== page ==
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I noticed that the info display on the Prius, which usually shows 43.8 MPG over it's 52K mile history, has suddenly dropped to an average of 38 MPG and the fuel price has skyrocketed too (It was $4.79 per gallon in West Covina, CA the past weekend.). Leno said it was $4.50 near his house. Wouldn't be surprised if it goes over $5 for the first time this May or so.

I don't know if CA moved to E-10 fuel which is supposedly less BTU than E-10, or no E at all. Just seems odd that the MPG drops a lot and the price rockets up.

Need to watch my bikes as one loop will kick the yellow "Reserve warning light" on on the S1000RR when nearing home. It might kick on far sooner (or jsut run out) if they are monkeying around with the gas formula since the beginning of the year.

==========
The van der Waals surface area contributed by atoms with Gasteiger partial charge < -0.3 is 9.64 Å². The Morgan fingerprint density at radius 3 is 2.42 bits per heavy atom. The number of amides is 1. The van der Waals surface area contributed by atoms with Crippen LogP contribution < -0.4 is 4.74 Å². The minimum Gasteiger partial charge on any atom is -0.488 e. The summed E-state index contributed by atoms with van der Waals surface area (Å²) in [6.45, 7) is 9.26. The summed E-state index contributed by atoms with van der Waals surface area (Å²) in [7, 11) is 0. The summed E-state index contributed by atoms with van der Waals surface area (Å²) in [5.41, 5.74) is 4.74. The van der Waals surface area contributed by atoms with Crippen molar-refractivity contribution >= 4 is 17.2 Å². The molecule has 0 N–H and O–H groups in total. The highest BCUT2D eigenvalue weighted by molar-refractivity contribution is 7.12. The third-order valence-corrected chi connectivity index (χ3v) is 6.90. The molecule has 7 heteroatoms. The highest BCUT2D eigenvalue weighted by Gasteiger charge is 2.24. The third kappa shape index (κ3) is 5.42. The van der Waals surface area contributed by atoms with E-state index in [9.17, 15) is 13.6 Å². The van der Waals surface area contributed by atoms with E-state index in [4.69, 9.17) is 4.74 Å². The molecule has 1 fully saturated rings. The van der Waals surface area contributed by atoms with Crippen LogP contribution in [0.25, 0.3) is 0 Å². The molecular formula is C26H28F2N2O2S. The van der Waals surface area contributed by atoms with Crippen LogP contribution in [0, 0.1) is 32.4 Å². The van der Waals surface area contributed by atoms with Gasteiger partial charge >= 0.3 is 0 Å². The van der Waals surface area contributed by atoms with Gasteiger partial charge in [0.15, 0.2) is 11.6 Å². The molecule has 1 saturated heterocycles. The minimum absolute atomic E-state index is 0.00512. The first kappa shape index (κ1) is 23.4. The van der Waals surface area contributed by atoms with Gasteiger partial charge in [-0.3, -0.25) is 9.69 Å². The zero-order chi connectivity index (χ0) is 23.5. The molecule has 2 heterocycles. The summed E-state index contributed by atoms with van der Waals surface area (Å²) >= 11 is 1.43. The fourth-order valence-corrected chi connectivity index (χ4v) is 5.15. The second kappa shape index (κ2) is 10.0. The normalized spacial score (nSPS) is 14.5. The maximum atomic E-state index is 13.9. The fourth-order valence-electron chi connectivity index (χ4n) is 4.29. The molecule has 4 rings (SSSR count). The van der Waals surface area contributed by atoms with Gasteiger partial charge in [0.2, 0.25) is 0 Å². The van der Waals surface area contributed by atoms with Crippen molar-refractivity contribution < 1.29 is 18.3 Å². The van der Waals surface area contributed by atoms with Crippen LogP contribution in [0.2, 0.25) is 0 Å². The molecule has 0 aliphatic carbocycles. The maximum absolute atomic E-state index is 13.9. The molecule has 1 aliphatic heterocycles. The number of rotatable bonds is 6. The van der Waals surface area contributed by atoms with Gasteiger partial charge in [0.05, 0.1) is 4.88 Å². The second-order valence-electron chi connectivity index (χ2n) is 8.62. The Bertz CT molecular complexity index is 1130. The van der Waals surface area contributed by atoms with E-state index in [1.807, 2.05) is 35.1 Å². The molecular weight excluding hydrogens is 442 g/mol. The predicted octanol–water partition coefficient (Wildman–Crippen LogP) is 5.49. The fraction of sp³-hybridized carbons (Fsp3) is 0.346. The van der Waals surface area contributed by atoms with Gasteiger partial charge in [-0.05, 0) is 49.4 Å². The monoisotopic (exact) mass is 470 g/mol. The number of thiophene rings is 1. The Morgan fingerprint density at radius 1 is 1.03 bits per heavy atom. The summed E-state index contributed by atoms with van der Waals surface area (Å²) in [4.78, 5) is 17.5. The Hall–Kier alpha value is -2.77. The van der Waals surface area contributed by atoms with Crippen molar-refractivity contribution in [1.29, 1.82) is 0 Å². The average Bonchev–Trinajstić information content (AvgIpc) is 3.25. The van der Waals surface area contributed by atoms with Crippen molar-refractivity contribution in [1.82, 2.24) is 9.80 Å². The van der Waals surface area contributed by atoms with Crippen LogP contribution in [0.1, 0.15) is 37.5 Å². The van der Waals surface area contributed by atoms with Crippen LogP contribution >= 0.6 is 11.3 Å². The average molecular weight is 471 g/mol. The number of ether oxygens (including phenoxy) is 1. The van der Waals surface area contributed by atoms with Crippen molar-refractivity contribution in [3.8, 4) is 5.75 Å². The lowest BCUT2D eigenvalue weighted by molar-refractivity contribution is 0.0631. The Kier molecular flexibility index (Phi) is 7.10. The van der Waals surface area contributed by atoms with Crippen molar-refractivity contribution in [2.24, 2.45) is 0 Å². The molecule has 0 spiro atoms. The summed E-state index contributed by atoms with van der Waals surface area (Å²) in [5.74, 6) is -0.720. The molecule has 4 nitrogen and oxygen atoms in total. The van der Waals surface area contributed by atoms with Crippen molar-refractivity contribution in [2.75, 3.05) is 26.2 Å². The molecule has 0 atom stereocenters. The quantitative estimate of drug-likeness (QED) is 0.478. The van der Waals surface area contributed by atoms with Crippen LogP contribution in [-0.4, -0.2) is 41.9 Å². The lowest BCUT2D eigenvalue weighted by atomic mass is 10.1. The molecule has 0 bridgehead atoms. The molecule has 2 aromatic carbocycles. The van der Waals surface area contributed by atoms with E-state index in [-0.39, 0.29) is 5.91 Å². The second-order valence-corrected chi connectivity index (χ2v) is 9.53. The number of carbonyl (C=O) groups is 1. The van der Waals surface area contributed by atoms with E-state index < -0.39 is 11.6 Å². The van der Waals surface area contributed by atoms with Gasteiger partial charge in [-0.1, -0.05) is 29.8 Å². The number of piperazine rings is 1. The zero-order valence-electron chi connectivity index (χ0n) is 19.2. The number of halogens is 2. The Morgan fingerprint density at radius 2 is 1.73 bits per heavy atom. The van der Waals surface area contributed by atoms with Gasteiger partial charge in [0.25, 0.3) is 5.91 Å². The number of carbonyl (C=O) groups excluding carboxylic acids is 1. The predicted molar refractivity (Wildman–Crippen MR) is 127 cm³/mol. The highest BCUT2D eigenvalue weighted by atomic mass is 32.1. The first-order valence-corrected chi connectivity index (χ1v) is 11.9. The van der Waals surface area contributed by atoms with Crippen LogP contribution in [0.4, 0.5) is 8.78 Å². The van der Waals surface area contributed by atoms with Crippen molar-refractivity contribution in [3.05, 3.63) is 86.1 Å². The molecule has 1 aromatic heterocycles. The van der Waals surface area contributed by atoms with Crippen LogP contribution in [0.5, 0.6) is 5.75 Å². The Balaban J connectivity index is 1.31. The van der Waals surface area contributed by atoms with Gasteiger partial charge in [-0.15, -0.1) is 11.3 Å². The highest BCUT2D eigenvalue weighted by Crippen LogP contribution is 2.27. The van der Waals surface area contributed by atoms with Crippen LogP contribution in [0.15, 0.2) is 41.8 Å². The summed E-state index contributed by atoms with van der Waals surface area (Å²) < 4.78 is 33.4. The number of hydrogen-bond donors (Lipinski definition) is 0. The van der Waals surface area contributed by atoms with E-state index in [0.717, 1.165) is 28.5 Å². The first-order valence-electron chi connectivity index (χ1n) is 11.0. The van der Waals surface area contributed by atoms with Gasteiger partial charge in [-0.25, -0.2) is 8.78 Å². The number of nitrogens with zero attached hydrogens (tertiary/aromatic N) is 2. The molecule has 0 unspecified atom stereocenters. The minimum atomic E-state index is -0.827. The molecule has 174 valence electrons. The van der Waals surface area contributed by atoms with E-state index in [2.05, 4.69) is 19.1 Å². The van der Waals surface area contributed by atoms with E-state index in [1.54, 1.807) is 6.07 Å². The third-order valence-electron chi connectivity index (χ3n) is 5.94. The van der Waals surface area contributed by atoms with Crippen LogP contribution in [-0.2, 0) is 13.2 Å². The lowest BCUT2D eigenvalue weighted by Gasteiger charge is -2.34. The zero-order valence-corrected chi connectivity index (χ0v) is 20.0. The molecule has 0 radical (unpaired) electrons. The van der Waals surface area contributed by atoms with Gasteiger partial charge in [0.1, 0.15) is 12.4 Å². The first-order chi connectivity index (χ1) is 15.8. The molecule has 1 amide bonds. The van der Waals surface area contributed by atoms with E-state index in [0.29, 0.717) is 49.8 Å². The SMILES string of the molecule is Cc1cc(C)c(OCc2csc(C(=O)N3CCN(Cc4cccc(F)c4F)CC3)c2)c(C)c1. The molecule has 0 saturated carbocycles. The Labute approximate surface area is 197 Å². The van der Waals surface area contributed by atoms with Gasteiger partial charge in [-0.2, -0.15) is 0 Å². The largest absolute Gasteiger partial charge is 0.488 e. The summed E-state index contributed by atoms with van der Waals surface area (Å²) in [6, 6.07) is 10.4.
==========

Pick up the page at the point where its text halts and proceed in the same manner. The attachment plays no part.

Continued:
I did note the Yamaha dealer's "E-free" racing fuel is $13 gallon now. Yipes!


Mack
 

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You guys are kidding me! Thats cheap as chips! :rotf: In New Zealand we pay 2.25 a litre for premium (98 ron) and at 3.78 litres to the US gallon, thats 8.50 we pay for a gallon of gas :yeow: I payed 40 bucks for a tank full, for the first time, last week :( :( :(
 

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no power in the 'verse can stop me
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I'm on the samwe tank of gas I put in the bike last Fall after I had the sneurysm.

I'm hopint to get the bik out later thids summer.
 

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no power in the 'verse can stop me
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I'm on the same tank of gas I put in the bike last Fall after I had the aneurysm.

I'm hopin to get the bike out later thid summer.
 

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Yeah I have noticed a drop of about 1.5 mpg on the bike as well as the car. That is something that seems to happen each winter. Colder denser air and /or some changes for more oxygenated fuels here I think.

NCS